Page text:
3: [[!toc levels=3]]
5: # Introduction to the Common Address Redundancy Protocol (CARP)
7: See [[below|guide/caro#license]] for the license of this chapter.
9: CARP is the *Common Address Redundancy Protocol*. Its primary purpose is to
10: allow multiple hosts on the same network segment to share an IP address. CARP is
11: a secure, free alternative to the
12: [Virtual Router Redundancy Protocol](http://www.ietf.org/rfc/rfc3768.txt)
13: and the
14: [Hot Standby Router Protocol](http://www.ietf.org/rfc/rfc2281.txt).
16: CARP works by allowing a group of hosts on the same network segment to share an
17: IP address. This group of hosts is referred to as a *redundancy group*. The
18: redundancy group is assigned an IP address that is shared amongst the group
19: members. Within the group, one host is designated the *master* and the rest as
20: *backups*. The master host is the one that currently *holds* the shared IP; it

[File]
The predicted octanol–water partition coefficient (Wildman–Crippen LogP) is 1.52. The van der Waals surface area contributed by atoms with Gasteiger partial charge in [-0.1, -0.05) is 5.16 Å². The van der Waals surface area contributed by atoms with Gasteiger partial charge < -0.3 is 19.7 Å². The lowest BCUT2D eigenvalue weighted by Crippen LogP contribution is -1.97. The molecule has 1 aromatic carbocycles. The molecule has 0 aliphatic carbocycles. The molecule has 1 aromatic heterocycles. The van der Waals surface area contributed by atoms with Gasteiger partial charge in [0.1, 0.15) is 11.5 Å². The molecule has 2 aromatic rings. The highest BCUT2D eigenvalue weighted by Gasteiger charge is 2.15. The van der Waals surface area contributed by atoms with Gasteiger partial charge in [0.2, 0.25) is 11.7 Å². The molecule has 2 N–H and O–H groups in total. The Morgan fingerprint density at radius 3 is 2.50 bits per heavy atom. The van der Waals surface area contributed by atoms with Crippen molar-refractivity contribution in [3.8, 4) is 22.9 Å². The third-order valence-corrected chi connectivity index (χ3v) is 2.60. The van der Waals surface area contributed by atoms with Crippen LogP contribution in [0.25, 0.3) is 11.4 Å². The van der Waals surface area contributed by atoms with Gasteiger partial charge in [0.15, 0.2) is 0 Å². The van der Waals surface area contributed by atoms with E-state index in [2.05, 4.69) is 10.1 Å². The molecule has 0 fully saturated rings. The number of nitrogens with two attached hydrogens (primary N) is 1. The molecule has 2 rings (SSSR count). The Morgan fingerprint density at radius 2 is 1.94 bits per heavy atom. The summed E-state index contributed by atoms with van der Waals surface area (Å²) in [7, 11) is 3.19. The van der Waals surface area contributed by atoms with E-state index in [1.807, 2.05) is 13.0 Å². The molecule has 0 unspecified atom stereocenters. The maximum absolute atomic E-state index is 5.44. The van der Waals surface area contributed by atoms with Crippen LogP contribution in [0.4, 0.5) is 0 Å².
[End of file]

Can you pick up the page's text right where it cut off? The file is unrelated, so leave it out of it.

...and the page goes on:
21: responds to any traffic or ARP requests directed towards it. Each host may
22: belong to more than one redundancy group at a time.
24: One common use for CARP is to create a group of redundant firewalls. The virtual
25: IP that is assigned to the redundancy group is configured on client machines as
26: the default gateway. In the event that the master firewall suffers a failure or
27: is taken offline, the IP will move to one of the backup firewalls and service
28: will continue unaffected.
30: While highly redundant and fault-tolerant hardware minimizes the need for CARP,
31: it doesn't erase it. There is no hardware fault tolerance that is capable of
32: helping if someone knocks out a power cord, or if your system administrator
33: types reboot in the wrong window. CARP also makes it easier to make the patch
34: and reboot cycle transparent to users, and easier to test a software or hardware
35: upgrade -- if it doesn't work, you can fall back to your spare until fixed.